“I thought 15th Night would be another program or group that didn’t really do anything,” Longsworth says. “But how the RAN works makes it different.”
According to the data, shelter and clothing were also frequently requested: At least 19 kids requested clothing and shoes and 16 kids requested shelter in the RAN’s first year.
“I know that even in the worst-case scenario, people have used the RAN to get kids sleeping bags in the chance they do have to spend a night on the street,” Longsworth says. “Which, believe me, is better than nothing.”
To accommodate the frequent requests for shelter, 15th Night has partnered with A Family for Every Child and is actively recruiting “host homes” — families in the community who are willing to take in homeless youth on short notice, allowing them a safe place to stay while their other needs are sorted out.
“We have a network of people in the community who can take a youth in to provide that safety and security, which also helps create the spaces to get them services while being in a safe space,” Shultz says. “It’s a value to us as a community to be adapting to be meeting these diverse needs, all thanks to this technology.”
At the RAN’s one-year anniversary, 15th Night’s developers say they are using the technology to “be innovative, think outside the box, and figure out how to get anyone and everyone from the community involved.”
In early June, they created business cards with a 24/7 hotline for kids to attain 15th Night’s resources without needing to go through a liaison. Youth can text or call the number to reach a representative from White Bird, one of 15th Night’s partners, who will then send out an immediate alert, after which the requests are fulfilled in the same fashion.
Longsworth, now a member of 15th Night’s Youth Advisory Council, has passed out cards herself. “We don’t want to let anyone slip through without getting the help that the RAN provides,” she says. “I want every kid who needs help to take advantage of this.”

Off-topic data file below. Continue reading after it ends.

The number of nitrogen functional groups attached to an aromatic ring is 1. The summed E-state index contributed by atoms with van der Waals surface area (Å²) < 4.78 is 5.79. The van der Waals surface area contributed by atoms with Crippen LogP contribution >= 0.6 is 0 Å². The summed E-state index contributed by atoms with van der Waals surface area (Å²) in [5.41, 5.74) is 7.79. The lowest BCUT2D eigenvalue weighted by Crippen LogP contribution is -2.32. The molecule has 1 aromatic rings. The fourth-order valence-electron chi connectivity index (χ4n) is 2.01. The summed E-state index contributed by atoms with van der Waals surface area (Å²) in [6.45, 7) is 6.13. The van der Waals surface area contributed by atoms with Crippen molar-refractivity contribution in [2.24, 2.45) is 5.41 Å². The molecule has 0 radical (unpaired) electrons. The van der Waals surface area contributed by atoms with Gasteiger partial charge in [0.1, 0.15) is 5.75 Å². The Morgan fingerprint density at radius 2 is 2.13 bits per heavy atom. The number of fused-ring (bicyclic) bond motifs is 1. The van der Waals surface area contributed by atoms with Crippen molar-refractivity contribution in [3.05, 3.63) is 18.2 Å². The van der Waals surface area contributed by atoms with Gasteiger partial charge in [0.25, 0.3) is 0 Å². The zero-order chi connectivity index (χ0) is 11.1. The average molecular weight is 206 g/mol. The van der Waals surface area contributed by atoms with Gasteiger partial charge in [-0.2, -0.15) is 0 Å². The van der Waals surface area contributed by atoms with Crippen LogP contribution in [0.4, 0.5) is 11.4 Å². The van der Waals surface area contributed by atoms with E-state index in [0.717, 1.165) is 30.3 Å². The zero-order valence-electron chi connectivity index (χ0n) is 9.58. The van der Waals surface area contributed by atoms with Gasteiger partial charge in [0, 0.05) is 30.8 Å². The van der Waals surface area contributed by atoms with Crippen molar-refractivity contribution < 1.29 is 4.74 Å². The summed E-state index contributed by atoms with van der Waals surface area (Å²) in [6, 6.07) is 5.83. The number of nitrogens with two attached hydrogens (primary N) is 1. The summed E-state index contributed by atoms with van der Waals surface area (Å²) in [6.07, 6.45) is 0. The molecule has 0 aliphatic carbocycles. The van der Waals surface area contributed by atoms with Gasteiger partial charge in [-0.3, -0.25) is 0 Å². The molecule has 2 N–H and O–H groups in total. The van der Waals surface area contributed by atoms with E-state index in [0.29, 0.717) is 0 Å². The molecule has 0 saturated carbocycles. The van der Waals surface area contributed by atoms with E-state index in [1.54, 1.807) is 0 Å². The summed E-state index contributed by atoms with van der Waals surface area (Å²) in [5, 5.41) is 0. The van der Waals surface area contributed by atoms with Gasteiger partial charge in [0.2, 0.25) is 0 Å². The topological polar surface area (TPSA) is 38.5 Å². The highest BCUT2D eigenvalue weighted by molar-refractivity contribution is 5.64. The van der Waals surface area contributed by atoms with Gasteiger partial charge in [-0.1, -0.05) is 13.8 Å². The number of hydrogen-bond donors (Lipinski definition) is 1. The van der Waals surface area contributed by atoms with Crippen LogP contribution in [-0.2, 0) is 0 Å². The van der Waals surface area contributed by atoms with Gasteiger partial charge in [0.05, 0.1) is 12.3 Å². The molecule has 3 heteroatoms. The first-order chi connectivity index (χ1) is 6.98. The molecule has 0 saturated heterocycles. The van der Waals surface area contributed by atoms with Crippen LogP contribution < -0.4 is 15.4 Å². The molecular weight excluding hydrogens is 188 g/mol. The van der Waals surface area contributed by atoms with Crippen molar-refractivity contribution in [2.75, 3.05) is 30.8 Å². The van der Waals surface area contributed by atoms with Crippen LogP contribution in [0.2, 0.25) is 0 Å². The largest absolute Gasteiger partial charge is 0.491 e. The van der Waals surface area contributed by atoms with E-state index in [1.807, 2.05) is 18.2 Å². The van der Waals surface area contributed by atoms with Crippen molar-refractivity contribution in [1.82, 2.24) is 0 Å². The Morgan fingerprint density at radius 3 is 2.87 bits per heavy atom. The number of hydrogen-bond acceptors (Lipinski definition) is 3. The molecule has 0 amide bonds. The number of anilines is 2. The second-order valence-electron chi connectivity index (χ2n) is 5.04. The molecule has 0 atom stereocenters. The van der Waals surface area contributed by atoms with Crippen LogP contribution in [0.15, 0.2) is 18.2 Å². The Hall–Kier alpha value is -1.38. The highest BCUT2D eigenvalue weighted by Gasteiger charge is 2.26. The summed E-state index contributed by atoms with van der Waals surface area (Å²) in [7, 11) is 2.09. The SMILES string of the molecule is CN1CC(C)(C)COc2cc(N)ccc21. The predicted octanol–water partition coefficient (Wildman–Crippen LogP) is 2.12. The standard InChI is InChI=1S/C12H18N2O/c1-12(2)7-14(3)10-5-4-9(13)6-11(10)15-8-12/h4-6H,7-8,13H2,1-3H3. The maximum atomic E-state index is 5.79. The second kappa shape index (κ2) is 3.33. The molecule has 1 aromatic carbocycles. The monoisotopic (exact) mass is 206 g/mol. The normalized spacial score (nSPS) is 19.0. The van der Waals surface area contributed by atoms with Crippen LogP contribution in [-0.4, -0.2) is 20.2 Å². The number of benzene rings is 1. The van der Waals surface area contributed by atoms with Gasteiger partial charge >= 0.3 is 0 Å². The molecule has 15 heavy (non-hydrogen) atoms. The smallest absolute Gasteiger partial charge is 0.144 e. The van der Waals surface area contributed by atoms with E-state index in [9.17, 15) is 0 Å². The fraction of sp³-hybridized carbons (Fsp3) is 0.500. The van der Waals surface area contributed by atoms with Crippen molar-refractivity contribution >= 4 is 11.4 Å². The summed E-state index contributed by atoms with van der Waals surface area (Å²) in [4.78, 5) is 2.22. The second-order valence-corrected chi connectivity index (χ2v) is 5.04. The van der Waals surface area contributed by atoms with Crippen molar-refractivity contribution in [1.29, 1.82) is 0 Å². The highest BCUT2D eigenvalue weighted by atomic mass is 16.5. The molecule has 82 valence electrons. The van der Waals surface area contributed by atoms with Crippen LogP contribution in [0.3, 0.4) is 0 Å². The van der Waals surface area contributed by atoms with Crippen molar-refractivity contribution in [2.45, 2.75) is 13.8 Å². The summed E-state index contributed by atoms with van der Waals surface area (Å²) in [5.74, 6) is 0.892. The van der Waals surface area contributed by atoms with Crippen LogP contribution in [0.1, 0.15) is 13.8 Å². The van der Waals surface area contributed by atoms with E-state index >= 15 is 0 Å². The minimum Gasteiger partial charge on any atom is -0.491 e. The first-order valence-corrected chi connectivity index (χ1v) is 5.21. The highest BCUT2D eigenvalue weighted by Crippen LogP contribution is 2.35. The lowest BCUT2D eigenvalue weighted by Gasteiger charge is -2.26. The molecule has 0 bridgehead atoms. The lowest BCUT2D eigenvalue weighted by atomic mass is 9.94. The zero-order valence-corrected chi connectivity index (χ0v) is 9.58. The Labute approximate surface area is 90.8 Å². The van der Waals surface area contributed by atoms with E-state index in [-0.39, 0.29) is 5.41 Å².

Currently, 15th Night is dividing up Eugene into different “catchment areas” that can use the RAN on an even more localized scale.
The catchment areas, located around Eugene’s schools, will have “all of the access and resources needed in one place, to help each area to take care of their own kids,” Shultz says. South Eugene High School will act as the pilot for this year, and the hope is to create a “catchment toolkit” to give to other schools next fall.
“If we continue to perfect this technology to have all of these resources and services centered around every school in Eugene, these small movements will then equal a big movement,” Ruiz says.
15th Night plans to eventually perfect the technology enough to share it beyond Eugene, allowing other cities to equip their youth with immediate resources and services.
Longsworth is now in stable housing, working and teaching herself the art of animation — her plan is to create cartoons that will not only help children understand whether they’re living in unsafe situations, but also include “subliminal help messages and resources within them, helping kids find a way out.”
“We have this technology that no one else uses, and it’s allowing us to tackle youth homelessness differently,” Ruiz says. “We are willing to use and adapt the RAN based on what’s going to work, and that’s what is different than the way we looked at this problem before — and it’s key.”
For immediate help, resources and services, call or text 541-246-4046 to reach a 15th Night representative 24/7. To get involved or find out more information about 15th Night, visit 15night.org. Additional reporting by Addison Prentice, Victoria Robitaille and Megan Rouse.
This story was developed as part of the Catalyst Journalism Project at the University of Oregon School of Journalism and Communication. Catalyst brings together investigative reporting and solutions journalism to spark action and response to Oregon’s most perplexing issues. To learn more visit journalism.uoregon.edu/catalyst or follow the project on Twitter @UO_catalyst.